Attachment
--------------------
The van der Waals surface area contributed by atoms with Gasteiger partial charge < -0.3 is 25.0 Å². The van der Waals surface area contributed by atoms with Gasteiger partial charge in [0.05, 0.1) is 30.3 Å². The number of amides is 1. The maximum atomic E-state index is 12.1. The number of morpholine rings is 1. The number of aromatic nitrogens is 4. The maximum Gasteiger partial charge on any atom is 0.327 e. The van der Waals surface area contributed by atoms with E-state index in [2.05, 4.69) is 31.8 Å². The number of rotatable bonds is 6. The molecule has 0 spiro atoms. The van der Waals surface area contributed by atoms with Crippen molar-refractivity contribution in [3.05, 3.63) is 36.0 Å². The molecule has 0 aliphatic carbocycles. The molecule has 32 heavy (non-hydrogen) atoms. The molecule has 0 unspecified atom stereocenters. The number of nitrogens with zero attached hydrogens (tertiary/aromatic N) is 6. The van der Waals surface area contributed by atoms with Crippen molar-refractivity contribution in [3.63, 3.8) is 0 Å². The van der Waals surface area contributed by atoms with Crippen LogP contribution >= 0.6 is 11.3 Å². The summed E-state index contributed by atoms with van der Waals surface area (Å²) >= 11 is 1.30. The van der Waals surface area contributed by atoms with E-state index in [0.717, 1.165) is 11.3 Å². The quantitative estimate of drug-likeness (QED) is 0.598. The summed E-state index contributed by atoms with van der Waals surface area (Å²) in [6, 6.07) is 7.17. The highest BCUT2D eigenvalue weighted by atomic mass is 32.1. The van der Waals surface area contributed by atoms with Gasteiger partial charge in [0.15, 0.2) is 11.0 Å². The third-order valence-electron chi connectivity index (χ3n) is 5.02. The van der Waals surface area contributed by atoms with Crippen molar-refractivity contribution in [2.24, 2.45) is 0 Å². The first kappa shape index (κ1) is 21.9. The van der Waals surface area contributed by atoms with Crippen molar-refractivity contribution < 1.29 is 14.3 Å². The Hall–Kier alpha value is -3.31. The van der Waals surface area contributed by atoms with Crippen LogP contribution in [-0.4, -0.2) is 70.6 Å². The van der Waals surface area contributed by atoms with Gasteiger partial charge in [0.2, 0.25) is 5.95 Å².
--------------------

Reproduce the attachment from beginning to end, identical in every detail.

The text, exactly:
The van der Waals surface area contributed by atoms with Gasteiger partial charge < -0.3 is 25.0 Å². The van der Waals surface area contributed by atoms with Gasteiger partial charge in [0.05, 0.1) is 30.3 Å². The number of amides is 1. The maximum atomic E-state index is 12.1. The number of morpholine rings is 1. The number of aromatic nitrogens is 4. The maximum Gasteiger partial charge on any atom is 0.327 e. The van der Waals surface area contributed by atoms with E-state index in [2.05, 4.69) is 31.8 Å². The number of rotatable bonds is 6. The molecule has 0 spiro atoms. The van der Waals surface area contributed by atoms with Crippen molar-refractivity contribution in [3.05, 3.63) is 36.0 Å². The molecule has 0 aliphatic carbocycles. The molecule has 32 heavy (non-hydrogen) atoms. The molecule has 0 unspecified atom stereocenters. The number of nitrogens with zero attached hydrogens (tertiary/aromatic N) is 6. The van der Waals surface area contributed by atoms with Crippen molar-refractivity contribution in [3.63, 3.8) is 0 Å². The van der Waals surface area contributed by atoms with Crippen LogP contribution >= 0.6 is 11.3 Å². The summed E-state index contributed by atoms with van der Waals surface area (Å²) >= 11 is 1.30. The van der Waals surface area contributed by atoms with E-state index in [0.717, 1.165) is 11.3 Å². The quantitative estimate of drug-likeness (QED) is 0.598. The summed E-state index contributed by atoms with van der Waals surface area (Å²) in [6, 6.07) is 7.17. The highest BCUT2D eigenvalue weighted by atomic mass is 32.1. The van der Waals surface area contributed by atoms with Gasteiger partial charge in [0.15, 0.2) is 11.0 Å². The third-order valence-electron chi connectivity index (χ3n) is 5.02. The van der Waals surface area contributed by atoms with Crippen molar-refractivity contribution in [2.24, 2.45) is 0 Å². The first kappa shape index (κ1) is 21.9. The van der Waals surface area contributed by atoms with Crippen molar-refractivity contribution < 1.29 is 14.3 Å². The Hall–Kier alpha value is -3.31. The van der Waals surface area contributed by atoms with Crippen LogP contribution in [-0.4, -0.2) is 70.6 Å². The van der Waals surface area contributed by atoms with Gasteiger partial charge in [0.2, 0.25) is 5.95 Å².